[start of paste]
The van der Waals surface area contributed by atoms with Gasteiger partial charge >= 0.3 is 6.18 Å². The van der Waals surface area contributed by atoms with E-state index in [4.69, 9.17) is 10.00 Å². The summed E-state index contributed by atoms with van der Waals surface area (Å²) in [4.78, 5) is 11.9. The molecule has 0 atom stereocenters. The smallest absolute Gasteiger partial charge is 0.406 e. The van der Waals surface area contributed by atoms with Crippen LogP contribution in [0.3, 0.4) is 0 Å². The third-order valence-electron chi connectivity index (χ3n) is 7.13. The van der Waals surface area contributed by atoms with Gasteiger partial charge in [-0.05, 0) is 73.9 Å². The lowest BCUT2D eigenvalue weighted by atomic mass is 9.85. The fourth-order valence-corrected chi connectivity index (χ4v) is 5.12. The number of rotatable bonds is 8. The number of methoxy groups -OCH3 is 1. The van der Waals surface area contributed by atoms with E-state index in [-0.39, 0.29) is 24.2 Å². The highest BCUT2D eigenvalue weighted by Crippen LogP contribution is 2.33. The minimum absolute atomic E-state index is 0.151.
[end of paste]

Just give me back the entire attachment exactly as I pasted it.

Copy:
The van der Waals surface area contributed by atoms with Gasteiger partial charge >= 0.3 is 6.18 Å². The van der Waals surface area contributed by atoms with E-state index in [4.69, 9.17) is 10.00 Å². The summed E-state index contributed by atoms with van der Waals surface area (Å²) in [4.78, 5) is 11.9. The molecule has 0 atom stereocenters. The smallest absolute Gasteiger partial charge is 0.406 e. The van der Waals surface area contributed by atoms with Crippen LogP contribution in [0.3, 0.4) is 0 Å². The third-order valence-electron chi connectivity index (χ3n) is 7.13. The van der Waals surface area contributed by atoms with Gasteiger partial charge in [-0.05, 0) is 73.9 Å². The lowest BCUT2D eigenvalue weighted by atomic mass is 9.85. The fourth-order valence-corrected chi connectivity index (χ4v) is 5.12. The number of rotatable bonds is 8. The number of methoxy groups -OCH3 is 1. The van der Waals surface area contributed by atoms with E-state index in [-0.39, 0.29) is 24.2 Å². The highest BCUT2D eigenvalue weighted by Crippen LogP contribution is 2.33. The minimum absolute atomic E-state index is 0.151.